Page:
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Helping demystify the process of securing a green card -- II

A few weeks back, our blog started discussing how those looking to fulfill their dream of coming to America should understand that the process requires much more than just filling out some forms. Rather, they must satisfy a host of eligibility requirements in order to secure a green card, meaning the immigration document that grants permanent resident status.

In today's post, we'll continue this discussion, focusing on those individuals looking to secure a green card via family members.

To recap, one of the following four requirements that must be satisfied in order to qualify for a green card is that the person must be eligible under one of the categories set forth under the Immigration and Nationality Act.

Many people naturally look to satisfy this requirement based on family status.

This is due in large part to the fact that U.S. immigration law dictates that those considered an "immediate relative" of a U.S. citizen don't have to wait for a visa to become available, as there is no congressional cap for this particular category.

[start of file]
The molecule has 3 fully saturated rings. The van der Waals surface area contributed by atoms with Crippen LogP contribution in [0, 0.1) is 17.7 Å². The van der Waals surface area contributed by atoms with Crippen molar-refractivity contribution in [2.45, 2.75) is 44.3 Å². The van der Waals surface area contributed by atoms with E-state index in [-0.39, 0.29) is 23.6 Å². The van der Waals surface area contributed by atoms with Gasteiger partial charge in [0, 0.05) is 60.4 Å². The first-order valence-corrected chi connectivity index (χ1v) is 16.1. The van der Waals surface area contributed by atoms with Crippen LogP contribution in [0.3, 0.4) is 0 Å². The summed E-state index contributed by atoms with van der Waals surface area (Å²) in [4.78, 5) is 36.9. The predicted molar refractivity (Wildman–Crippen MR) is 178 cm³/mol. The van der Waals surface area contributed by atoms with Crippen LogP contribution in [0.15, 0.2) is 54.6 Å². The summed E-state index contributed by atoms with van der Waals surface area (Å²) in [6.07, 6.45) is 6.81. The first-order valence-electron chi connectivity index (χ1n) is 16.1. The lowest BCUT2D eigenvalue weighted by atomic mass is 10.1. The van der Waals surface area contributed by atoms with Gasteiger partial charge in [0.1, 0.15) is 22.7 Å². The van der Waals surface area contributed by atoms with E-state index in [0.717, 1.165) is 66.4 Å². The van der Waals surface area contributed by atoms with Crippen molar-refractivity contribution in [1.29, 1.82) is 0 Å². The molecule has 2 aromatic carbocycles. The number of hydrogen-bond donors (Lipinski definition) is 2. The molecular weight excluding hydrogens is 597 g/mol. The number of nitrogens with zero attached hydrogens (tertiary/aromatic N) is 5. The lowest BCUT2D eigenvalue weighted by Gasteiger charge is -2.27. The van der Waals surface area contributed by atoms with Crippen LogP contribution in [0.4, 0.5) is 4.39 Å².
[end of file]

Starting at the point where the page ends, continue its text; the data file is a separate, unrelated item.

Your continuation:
As to who can be considered an immediate relative, this includes parents of U.S. citizens (provided the citizen filing the visa application is 21 or older), spouses of U.S. citizens and unmarried children of U.S. citizens under the age of 21.   

As for those relatives of U.S. citizens or permanent residents who fall outside this classification, they will have to wait to apply until a visa granting permanent residence becomes available.  

These visas are allocated based on the following categories:

  • First Preference: Unmarried children of U.S. citizens over the age of 21
  • Second Preference A: Spouses and the unmarried children of permanent residents under the age of 21
  • Second Preference B: Unmarried children of permanent residents 21 years or age or older
  • Third Preference: Married children of U.S. citizens, their spouses and their minor children
  • Fourth Preference: Brothers and sisters of U.S. citizens 21 and older, their spouses and their minor children

We'll continue to examine this complex topic in future posts.

If you have any questions regarding green card eligibility or other immigration-related matters, please consider speaking with a skilled legal professional as soon as possible.  

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